This conditional expectation describes the average $$(\log)$$ of child lifetime income, among all those children whose parents received a lifetime income of $$\overline{Y}_p$$, who had education level $$X_p$$, location of residence $$W_p$$, etc.

$$\text{Var}((\overline{Y}_p, X_p, W_p))^{-1} \cdot \text{Cov}((\overline{Y}_p, X_p, W_p), \overline{Y}_c).$$

As before, this vector gives the slopes of a linear approximation to the conditional expectation shown above.

4. The causal effect of parent lifetime income: $$\overline{Y}_c = g(\overline{Y}_p, \epsilon).$$

The structural function $$g$$ describes the causal effect of parent income on child income. Structural functions are an alternative, equivalent notation for the potential outcomes which we learned about in chapter. If parent income is changed, it is assumed that the function $$g$$ and the set of unobserved factors $$\epsilon$$ do not change. Not all correlations are causal. Child and parent income might be statistically related because education is transmitted across generations, for instance, without there being a causal effect of parent income. The causal effect of parent income on their children is the subject of a more recent literature, usually using instrumental variables; we will discuss this in section 4. We might, for instance, care about this causal effect if we are interested in the effect of redistributive taxation on the next generation.

5. The causal effect of additional variables:

$$\overline{Y}_c = h(\overline{Y}_p, X_p, W_p,\epsilon')$$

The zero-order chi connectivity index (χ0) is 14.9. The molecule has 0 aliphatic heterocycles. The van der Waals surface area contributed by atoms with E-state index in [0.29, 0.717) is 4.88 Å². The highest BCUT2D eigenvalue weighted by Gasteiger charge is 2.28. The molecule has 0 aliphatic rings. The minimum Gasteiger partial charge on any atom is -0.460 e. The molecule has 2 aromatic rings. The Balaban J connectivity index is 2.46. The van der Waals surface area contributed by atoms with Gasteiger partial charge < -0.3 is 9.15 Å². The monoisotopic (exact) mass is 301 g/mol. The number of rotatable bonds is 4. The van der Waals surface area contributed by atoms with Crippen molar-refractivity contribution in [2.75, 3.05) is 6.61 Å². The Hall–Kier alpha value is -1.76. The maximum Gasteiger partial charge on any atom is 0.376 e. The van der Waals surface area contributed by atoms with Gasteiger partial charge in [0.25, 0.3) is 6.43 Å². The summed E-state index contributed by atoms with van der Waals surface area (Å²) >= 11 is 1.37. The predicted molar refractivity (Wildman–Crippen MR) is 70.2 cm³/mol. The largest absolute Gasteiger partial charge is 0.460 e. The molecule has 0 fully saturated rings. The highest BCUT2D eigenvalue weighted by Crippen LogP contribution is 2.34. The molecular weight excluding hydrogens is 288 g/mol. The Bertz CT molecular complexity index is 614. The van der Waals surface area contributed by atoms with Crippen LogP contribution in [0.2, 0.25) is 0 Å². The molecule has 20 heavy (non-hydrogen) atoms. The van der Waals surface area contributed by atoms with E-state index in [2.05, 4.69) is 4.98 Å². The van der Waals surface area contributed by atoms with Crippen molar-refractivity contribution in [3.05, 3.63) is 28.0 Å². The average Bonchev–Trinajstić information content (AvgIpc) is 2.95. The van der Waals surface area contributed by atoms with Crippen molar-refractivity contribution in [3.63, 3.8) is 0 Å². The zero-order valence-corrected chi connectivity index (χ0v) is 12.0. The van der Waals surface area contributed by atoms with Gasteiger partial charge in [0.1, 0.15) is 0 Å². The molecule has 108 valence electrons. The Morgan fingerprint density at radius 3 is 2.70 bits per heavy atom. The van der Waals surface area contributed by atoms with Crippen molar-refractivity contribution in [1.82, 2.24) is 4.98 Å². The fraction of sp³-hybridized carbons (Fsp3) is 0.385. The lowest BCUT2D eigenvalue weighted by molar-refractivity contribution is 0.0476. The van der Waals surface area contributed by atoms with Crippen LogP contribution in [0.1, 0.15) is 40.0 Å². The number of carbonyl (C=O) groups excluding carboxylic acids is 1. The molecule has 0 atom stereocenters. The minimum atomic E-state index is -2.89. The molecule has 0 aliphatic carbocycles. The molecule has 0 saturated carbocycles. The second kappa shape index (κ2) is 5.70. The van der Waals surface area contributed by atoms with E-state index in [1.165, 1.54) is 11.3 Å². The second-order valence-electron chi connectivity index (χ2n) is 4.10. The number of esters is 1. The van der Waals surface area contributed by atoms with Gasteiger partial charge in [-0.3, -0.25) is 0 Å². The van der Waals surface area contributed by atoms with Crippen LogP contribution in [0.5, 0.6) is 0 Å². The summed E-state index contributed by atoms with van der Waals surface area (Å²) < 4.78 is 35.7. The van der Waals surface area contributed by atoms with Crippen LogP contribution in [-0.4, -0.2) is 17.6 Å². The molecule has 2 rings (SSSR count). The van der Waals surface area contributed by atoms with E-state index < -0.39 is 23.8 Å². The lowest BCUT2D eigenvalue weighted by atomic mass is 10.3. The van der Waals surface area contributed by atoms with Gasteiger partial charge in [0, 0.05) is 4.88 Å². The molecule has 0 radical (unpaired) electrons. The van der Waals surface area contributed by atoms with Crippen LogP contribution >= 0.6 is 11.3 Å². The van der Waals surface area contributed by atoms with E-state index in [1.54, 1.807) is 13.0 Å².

The structural function $$h$$ describes the causal effect of parent income, education, location of residence, etc., on child income. As before, other factors $$X_p, W_p$$ might have a causal effect, in addition to the effect of parental income $$\overline{Y}_p$$. We might for instance be interested in the effect of current educational policy on future generations.

## 1. Classical measurement error and transitory shocks

As mentioned, much of the literature on intergenerational income mobility is interested in objects of the form

###### (1)
$$$$\beta:=\frac{\text{Cov}(\overline{Y}_p, \overline{Y}_c)}{\text{Var}(\overline{Y}_p)},$$$$

describing the predicted percentage increase in child lifetime income for a 1% increase in parent lifetime income. A key concern is that this slope is different than the slope we would get from a regression on short-run parental income. To see why, suppose that

###### (2)
\begin{align} Y_{p,t} =\overline{Y}_p +\epsilon_{p,t} \nonumber\\ Y_{c,s} =\overline{Y}_c +\epsilon_{c,s}, \end{align}

where

###### (3)
\begin{align} \text{Cov}(\overline{Y}_p,\epsilon_{p,t}) = \text{Cov}(\overline{Y}_p,\epsilon_{c,s}) &=0 \nonumber \\ \text{Cov}(\overline{Y}_c,\epsilon_{c,s}) = \text{Cov}(\overline{Y}_c,\epsilon_{p,t}) &=0 \nonumber \\ \text{Cov}(\epsilon_{p,t},\epsilon_{c,s}) &=0. \label{eq:classicalME} \end{align}

These equations say that, for both parents and children, income in a given year is equal to permanent income plus a shock $$\epsilon$$ of mean $$0$$. The shocks might either be due to transitory fluctuations in actual income, or due to measurement error. These shocks are assumed to be uncorrelated with permanent incomes, and with each other. This assumption holds true for what is called "classical measurement error."

Suppose we estimate the slope of a regression of short run incomes,

###### (4)
$$$$\gamma := \frac{\text{Cov}(Y_{p,t},Y_{c,s})}{\text{Var}(Y_{p,t})}.$$$$

How are the parameters $$\beta$$ and $$\gamma$$ related to each other? Let us start by looking at the covariance in the numerator of $$\gamma$$: \begin{align*} & \quad\text{Cov}(Y_{p,t},Y_{c,s}) \\ &= \text{Cov}(\overline{Y}_p,\overline{Y}_c) + \text{Cov}(\overline{Y}_p,\epsilon_{c,s}) + \text{Cov}(\epsilon_{p,t},\overline{Y}_c) + \text{Cov}(\epsilon_{p,t},\epsilon_{c,s})\\ &= \text{Cov}(\overline{Y}_p,\overline{Y}_c). \end{align*}